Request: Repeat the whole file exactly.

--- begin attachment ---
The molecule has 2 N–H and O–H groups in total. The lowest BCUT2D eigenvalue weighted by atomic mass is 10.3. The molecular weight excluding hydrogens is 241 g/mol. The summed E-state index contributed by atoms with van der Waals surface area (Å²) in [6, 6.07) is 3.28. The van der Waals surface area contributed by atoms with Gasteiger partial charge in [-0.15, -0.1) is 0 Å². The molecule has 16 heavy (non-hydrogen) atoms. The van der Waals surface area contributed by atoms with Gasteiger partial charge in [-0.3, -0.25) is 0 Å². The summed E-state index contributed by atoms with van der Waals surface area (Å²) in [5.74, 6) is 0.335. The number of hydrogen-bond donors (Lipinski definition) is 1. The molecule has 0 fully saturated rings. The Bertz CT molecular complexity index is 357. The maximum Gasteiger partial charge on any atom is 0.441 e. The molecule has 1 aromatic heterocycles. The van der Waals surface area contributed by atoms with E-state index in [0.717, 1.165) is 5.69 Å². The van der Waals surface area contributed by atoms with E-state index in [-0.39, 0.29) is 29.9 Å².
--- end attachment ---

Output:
The molecule has 2 N–H and O–H groups in total. The lowest BCUT2D eigenvalue weighted by atomic mass is 10.3. The molecular weight excluding hydrogens is 241 g/mol. The summed E-state index contributed by atoms with van der Waals surface area (Å²) in [6, 6.07) is 3.28. The van der Waals surface area contributed by atoms with Gasteiger partial charge in [-0.15, -0.1) is 0 Å². The molecule has 16 heavy (non-hydrogen) atoms. The van der Waals surface area contributed by atoms with Gasteiger partial charge in [-0.3, -0.25) is 0 Å². The summed E-state index contributed by atoms with van der Waals surface area (Å²) in [5.74, 6) is 0.335. The number of hydrogen-bond donors (Lipinski definition) is 1. The molecule has 0 fully saturated rings. The Bertz CT molecular complexity index is 357. The maximum Gasteiger partial charge on any atom is 0.441 e. The molecule has 1 aromatic heterocycles. The van der Waals surface area contributed by atoms with E-state index in [0.717, 1.165) is 5.69 Å². The van der Waals surface area contributed by atoms with E-state index in [-0.39, 0.29) is 29.9 Å².